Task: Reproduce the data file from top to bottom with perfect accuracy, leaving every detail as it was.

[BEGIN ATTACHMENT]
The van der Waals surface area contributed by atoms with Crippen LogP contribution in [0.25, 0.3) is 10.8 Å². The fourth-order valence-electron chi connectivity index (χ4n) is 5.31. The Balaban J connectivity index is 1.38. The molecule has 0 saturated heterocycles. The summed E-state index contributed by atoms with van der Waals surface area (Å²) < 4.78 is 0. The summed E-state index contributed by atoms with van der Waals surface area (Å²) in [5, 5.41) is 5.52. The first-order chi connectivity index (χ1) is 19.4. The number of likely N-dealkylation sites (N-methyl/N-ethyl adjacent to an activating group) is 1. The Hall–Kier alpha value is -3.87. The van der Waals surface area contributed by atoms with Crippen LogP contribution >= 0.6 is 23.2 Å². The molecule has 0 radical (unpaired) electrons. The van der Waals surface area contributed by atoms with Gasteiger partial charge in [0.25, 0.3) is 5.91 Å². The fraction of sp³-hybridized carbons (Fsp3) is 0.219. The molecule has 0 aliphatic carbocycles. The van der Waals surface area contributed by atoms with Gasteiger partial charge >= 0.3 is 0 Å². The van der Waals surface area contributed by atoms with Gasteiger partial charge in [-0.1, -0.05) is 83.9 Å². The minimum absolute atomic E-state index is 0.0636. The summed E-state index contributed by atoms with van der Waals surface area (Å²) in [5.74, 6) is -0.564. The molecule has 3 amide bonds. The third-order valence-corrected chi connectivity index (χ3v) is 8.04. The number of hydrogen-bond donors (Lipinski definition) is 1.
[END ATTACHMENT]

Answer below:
The van der Waals surface area contributed by atoms with Crippen LogP contribution in [0.25, 0.3) is 10.8 Å². The fourth-order valence-electron chi connectivity index (χ4n) is 5.31. The Balaban J connectivity index is 1.38. The molecule has 0 saturated heterocycles. The summed E-state index contributed by atoms with van der Waals surface area (Å²) < 4.78 is 0. The summed E-state index contributed by atoms with van der Waals surface area (Å²) in [5, 5.41) is 5.52. The first-order chi connectivity index (χ1) is 19.4. The number of likely N-dealkylation sites (N-methyl/N-ethyl adjacent to an activating group) is 1. The Hall–Kier alpha value is -3.87. The van der Waals surface area contributed by atoms with Crippen LogP contribution >= 0.6 is 23.2 Å². The molecule has 0 radical (unpaired) electrons. The van der Waals surface area contributed by atoms with Gasteiger partial charge in [0.25, 0.3) is 5.91 Å². The fraction of sp³-hybridized carbons (Fsp3) is 0.219. The molecule has 0 aliphatic carbocycles. The van der Waals surface area contributed by atoms with Gasteiger partial charge >= 0.3 is 0 Å². The van der Waals surface area contributed by atoms with Gasteiger partial charge in [-0.1, -0.05) is 83.9 Å². The minimum absolute atomic E-state index is 0.0636. The summed E-state index contributed by atoms with van der Waals surface area (Å²) in [5.74, 6) is -0.564. The molecule has 3 amide bonds. The third-order valence-corrected chi connectivity index (χ3v) is 8.04. The number of hydrogen-bond donors (Lipinski definition) is 1.